Sights and smells from around the world recently filled the Panhellenic Building as students in Charles Sanft’s History of World Civilization to 1500 class shared ancient foods they prepared in their own kitchens.
On the menu: Roman sausage, Egyptian raqaq bread, Mesoamerican tamales, West African foufou, and more than a dozen other items from around the world.
“One of my core messages for this class is that we are, in fact, as connected to our distant past as we are to our recent past,” said Sanft, an associate professor in the Department of History, who asked his more than 200 students to prepare meals that would’ve existed before the Columbian exchange brought New World items to the Old World and vice versa.
“I wanted students to become aware of how our traditions are part of historical processes. And one of the best ways to share these messages is through food.”
Many staple foods, like potatoes in Ireland and capsicum peppers in Thailand, existed only after the Columbian exchange. But countless others have existed with minor alterations for thousands of years. Students were tasked with discovering those items and trying their hands at making their own versions true to the original recipes.
With the requirement of finding at least five scholarly sources for their menu items before beginning the culinary process, students were as challenged by the history as the cooking itself.
“We pulled our recipe from a translation of Apicius,” said Connor Davis, a sophomore in mechanical engineering who partnered with Owen Dougherty, a senior in microbiology, referencing a first-century collection of Roman cooking recipes.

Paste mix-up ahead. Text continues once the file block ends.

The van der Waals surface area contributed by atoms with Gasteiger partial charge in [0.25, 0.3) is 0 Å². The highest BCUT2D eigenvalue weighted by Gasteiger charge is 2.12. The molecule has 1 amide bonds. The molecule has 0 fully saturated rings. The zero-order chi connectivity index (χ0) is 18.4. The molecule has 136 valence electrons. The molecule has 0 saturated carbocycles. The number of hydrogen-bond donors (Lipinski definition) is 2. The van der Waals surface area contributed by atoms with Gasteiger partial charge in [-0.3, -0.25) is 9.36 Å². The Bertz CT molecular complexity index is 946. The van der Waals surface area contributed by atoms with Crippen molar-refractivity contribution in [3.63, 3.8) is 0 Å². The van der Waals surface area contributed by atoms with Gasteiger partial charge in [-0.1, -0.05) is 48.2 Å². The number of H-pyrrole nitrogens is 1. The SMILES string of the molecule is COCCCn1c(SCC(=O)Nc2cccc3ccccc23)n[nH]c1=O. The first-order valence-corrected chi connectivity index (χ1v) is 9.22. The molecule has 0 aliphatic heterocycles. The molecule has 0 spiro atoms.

Davis and Dougherty chose to make Roman sausage. They purchased the ingredients from Publix then went home and spent an hour and a half cooking. As many of the students discovered, the ancient recipes they found online rarely explained how much of each ingredient to use or specified cooking times. So they estimated and hoped for the best.
In their case, the sausage came out delicious.
“We were very surprised,” Dougherty said, adding that neither he nor Davis had much experience in cooking: “So that was an adventure in itself.”
Others, like public relations senior Alyssa Farr, were surprised at how common some of the historical food ingredients were in their kitchens. When she and her partner used the UT Libraries system to research Egyptian raqaq bread and beetroot dip, she found that the recipe called for olive oil, salt and pepper, lemon juice, garlic, yogurt, and other items she already had in her pantry. Whatever she couldn’t find, she went out and purchased from a nearby Kroger.
“These ingredients have been around for more than 4,000 years, and people are still using them in Egypt today to make the same bread,” Farr said. “That was very interesting to learn.”
Overall, Farr was happy with the way her dish turned out: “I’m definitely doing this again,” she said.
By the end of their class period, many of the students left satisfied with their efforts—perhaps none more so than senior math major Vinny Jodoin, who had waited years for a taste of the West African foufou he had read about in the Chinua Achebe novel Things Fall Apart as an Oak Ridge High School student.
Jodoin’s teacher had offered to bring the meal to class one day, but the offer never materialized. After successfully cooking up the meal with his partners Robert Chandler and Jonathan Tackett, Jodoin sent his former teacher a message to let him know he had taken care of the old promise himself.
“My teacher responded with, ‘Okonkwo [the novel’s main character] would be proud.’”
Brian Canever (865-974-0937, email@example.com)